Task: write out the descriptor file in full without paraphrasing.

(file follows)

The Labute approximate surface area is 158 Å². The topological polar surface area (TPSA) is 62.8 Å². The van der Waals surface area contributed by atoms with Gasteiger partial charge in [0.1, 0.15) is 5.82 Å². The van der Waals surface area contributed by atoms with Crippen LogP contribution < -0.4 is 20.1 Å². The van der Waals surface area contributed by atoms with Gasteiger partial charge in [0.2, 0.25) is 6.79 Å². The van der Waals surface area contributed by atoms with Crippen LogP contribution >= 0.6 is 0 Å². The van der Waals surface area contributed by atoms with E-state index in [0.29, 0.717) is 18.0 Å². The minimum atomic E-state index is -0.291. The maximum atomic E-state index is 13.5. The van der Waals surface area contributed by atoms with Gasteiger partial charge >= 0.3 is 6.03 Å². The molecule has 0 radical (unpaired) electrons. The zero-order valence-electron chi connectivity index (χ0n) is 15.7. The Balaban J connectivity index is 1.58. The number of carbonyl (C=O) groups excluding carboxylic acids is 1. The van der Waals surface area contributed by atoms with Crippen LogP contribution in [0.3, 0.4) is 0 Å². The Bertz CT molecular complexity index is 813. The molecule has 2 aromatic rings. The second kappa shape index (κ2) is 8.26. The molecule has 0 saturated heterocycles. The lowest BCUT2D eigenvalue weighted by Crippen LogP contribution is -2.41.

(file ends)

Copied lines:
The Labute approximate surface area is 158 Å². The topological polar surface area (TPSA) is 62.8 Å². The van der Waals surface area contributed by atoms with Gasteiger partial charge in [0.1, 0.15) is 5.82 Å². The van der Waals surface area contributed by atoms with Crippen LogP contribution < -0.4 is 20.1 Å². The van der Waals surface area contributed by atoms with Gasteiger partial charge in [0.2, 0.25) is 6.79 Å². The van der Waals surface area contributed by atoms with Crippen LogP contribution >= 0.6 is 0 Å². The van der Waals surface area contributed by atoms with E-state index in [0.29, 0.717) is 18.0 Å². The minimum atomic E-state index is -0.291. The maximum atomic E-state index is 13.5. The van der Waals surface area contributed by atoms with Gasteiger partial charge >= 0.3 is 6.03 Å². The molecule has 0 radical (unpaired) electrons. The zero-order valence-electron chi connectivity index (χ0n) is 15.7. The Balaban J connectivity index is 1.58. The number of carbonyl (C=O) groups excluding carboxylic acids is 1. The van der Waals surface area contributed by atoms with Crippen LogP contribution in [0.3, 0.4) is 0 Å². The Bertz CT molecular complexity index is 813. The molecule has 2 aromatic rings. The second kappa shape index (κ2) is 8.26. The molecule has 0 saturated heterocycles. The lowest BCUT2D eigenvalue weighted by Crippen LogP contribution is -2.41.